Dear Analyst #73: From a career in the U.S. Navy to data analytics YouTuber with Luke Barousse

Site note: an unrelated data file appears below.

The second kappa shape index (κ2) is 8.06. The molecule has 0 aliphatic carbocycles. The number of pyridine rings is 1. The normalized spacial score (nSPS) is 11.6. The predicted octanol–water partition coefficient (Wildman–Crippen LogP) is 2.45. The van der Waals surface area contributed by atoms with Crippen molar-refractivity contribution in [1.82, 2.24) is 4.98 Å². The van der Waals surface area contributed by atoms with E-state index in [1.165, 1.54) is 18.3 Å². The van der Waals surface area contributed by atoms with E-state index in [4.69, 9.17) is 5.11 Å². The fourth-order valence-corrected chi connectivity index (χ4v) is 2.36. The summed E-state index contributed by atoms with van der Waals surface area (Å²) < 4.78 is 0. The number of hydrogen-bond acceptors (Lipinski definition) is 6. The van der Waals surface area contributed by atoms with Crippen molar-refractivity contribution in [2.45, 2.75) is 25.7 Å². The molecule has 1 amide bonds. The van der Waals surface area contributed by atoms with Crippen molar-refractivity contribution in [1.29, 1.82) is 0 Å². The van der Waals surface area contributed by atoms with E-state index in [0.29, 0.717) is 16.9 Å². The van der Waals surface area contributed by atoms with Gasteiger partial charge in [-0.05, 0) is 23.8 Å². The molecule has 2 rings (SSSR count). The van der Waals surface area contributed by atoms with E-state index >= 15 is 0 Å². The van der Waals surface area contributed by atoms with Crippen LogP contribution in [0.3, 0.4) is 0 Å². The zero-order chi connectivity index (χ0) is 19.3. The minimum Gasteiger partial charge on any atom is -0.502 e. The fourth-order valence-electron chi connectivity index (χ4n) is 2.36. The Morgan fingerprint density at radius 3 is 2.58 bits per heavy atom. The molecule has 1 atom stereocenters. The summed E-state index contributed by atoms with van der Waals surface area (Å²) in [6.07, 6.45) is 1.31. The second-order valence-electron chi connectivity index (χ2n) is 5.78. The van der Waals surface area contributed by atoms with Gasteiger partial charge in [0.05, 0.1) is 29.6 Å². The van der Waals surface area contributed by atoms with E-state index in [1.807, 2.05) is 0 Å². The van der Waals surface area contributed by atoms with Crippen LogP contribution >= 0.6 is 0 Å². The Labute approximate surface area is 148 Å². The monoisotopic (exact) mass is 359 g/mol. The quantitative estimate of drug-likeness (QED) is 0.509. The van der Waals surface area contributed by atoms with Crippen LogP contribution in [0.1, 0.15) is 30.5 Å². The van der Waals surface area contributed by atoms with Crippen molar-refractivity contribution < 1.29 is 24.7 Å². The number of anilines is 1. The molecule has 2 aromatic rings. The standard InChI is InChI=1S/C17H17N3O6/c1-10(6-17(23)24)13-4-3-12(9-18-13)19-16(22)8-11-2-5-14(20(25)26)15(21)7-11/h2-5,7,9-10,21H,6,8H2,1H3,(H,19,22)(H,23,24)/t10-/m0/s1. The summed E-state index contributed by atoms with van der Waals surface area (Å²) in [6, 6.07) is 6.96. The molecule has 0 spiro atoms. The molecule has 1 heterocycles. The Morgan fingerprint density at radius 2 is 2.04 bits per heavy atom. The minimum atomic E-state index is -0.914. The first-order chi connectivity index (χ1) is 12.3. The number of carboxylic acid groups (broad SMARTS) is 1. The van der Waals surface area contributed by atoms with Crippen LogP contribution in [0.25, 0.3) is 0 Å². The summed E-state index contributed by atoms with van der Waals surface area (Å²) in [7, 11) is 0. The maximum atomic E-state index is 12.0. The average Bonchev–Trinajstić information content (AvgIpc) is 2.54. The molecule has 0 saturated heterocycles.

The path to a career in data analytics can be full of twists and turns. Along the way, you pick up tools like Excel, Python, Tableau, and R. What about learning how to use YouTube and growing an audience of 50,000+ from publishing videos about data analytics? I’m always fascinated by people who are able to combine the technical aspects of being a data analyst with other careers like science, art, and even wastewater treatment. Luke Barousse is a data analyst and YouTuber and we chatted about how he learned Excel, built a portfolio of his data work, and becoming a YouTuber. From the U.S. Navy to Excel Prior to joining the U.S. Navy, Luke took a C++ course as an undergrad and got a taste of coding. After joining the Navy and working in various roles, he didn’t get a chance to utilize some of the coding skills he learned at university. Eventually he went to get his MBA and took an Excel course taught by Professor Elliot Bendoly (who also wrote the book Excel Basics to Blackbelt). Luke started seeing the potential of Excel as he dug into VBA and some of the coding capabilities in Excel. In terms of content creation, Luke’s day-to-day experience as a data analyst influences the videos he creates. The main reason he started getting into creating videos was because his colleagues wanted him to show them how to do things in Excel and other tools. Instead of teaching each of his colleagues one by one, he created videos to avoid the repetitive nature of teaching in person. I realized that content creation is a way to automate teaching. Using social media to share a Google Sheets template For the class’ capstone project, Luke built a meal prep Excel file. Even after the class was over, he took the meal prep Excel file tried to turn it into an application. He transferred it from Excel to Google Sheets and it started to gain some traction. He used Instagram and created content around meal prep and drew more attention to the Google Sheet template. Eventually he started using Python and Django to try and create an application since people were always messing up the formulas on the Google Sheet. I find it interesting that Google Sheets template become the lowest common denominator when you need to create and share a simple tool, and are ok with it being rough around the edges. It may be too costly (and frankly overkill) to create a custom application with code with a Google Sheets template will suffice. Realizing Excel is not the solution Luke realized the Excel file Luke he created for his meal prep use case was going to be an issue because Excel is not the best medium to distribute his template (hence the move to Google Sheets). As Luke started using Excel more at work, he found his Excel files were constantly hitting row limits. His team worked with different suppliers and new data would get ingested every week into the Excel file. He also was building formula on top of formula and the result was an Excel file that took 2-3 minutes to load and was buggy with the cobbled together formulas. Luke details all this in this video below: Even after he left that group, his old teammates still asked him to update the Excel file since they didn’t know how. In situations like this, you and your team need to make a decision on whether to go with Excel that is “good enough” for the job or start from scratch with better tools for the job. Luke wanted to explore putting the data into SQL but moved to a different team before he could tackle that project. Differentiating yourself when applying to data analyst jobs Luke discusses some of his strategies for landing a job as a data analyst (he has some YouTube videos about this too). He talked about the job hunting process being a very humbling experience because you are being rejected left and right. From his business school days, however, he knew that you have to come up with ways to stand out from your competition. To differentiate himself, Luke created an online portfolio of his data projects to showcase his creativity and skills. He published a project where he did some analysis on the script from The Office using Python. As a huge fan of The Office, I think there are so many ways you could analyze the script and come up with a creative analysis. How many times does Michael say “That’s what she said!”? Were they said in a sentence with positive or negative sentiment? Which characters on the show was Michael saying this to the most? The key takeaway is that some recruiter out there may also be a fan of The Office and they come across your project. Having this public portfolio gives the recruiter a chance to see that you have the actual experience of analyzing a data set and creating data visualizations. Google data analytics certificate Luke’s most popular video is about the new Google Data Analytics Professional Certificate in partnership with Coursera. Some believe this certificate could disrupt the college education system since the class gives students and professionals the actual skills they need to do data analytics in the real world. Since publishing the video, Luke’s views about the certificate have changed a little bit. Luke said he was interviewing a civil engineer, and the candidate wanted to get into engineering analytics. This certificate gives the candidate an opportunity to learn about data analytics and combine it with his education in engineering. This is another way for college students and professionals who are a looking for a career change to differentiate themselves. The certificate by itself won’t guarantee you a job as a data analyst but it will broaden your mind to new skills you may not have picked up from previous roles or in school. More importantly, the certificate will help you figure out if you even like working in data analytics. It fees like everyone wants to be a software engineer today because the salaries and benefits are great, but do you really enjoy the actual day-to-day responsibilities of a software engineer? Same could be said about data analytics, in my opinion. If you are able to combine your interests from a different field with data analytics, you will have a really unique skillset to showcase to potential employers and recruiters. Being productive while working at home Luke tries to get on his mountain bike and do Crossfit once a day. Luke realized he isn’t really that productive in the office and at home, he has “sprints” of 2-3 hours of deep work. If he starts checking his phone or social media, that’s when he knows it’s time for a change of scenery and he’ll go out on the mountain bike or go to his local box. Instead focusing on the absolute number of hours you spend in the office or are at your desk, Luke believes these 2-3 hour sprints allow him to be more productive because it’s much more focused work. He may be putting in less hours but those hours are much more productive compared to the 8 hours you’re sitting at the office and wasting time. Taking a break and going outside or going to the gym gives your brain time to solve other problems besides the ones you’re given at work. As I’m finishing writing this post, I feel like it’s time to take a break myself and come back later for another block of focused work :). Best ways to get in touch with Luke are through his YouTube channel (he responds to every comment) and LinkedIn. Other Podcasts & Blog Posts In the 2nd half of the episode, I talk about some episodes and blogs from other people I found interesting: No other podcasts/blog posts mentioned in this episode! 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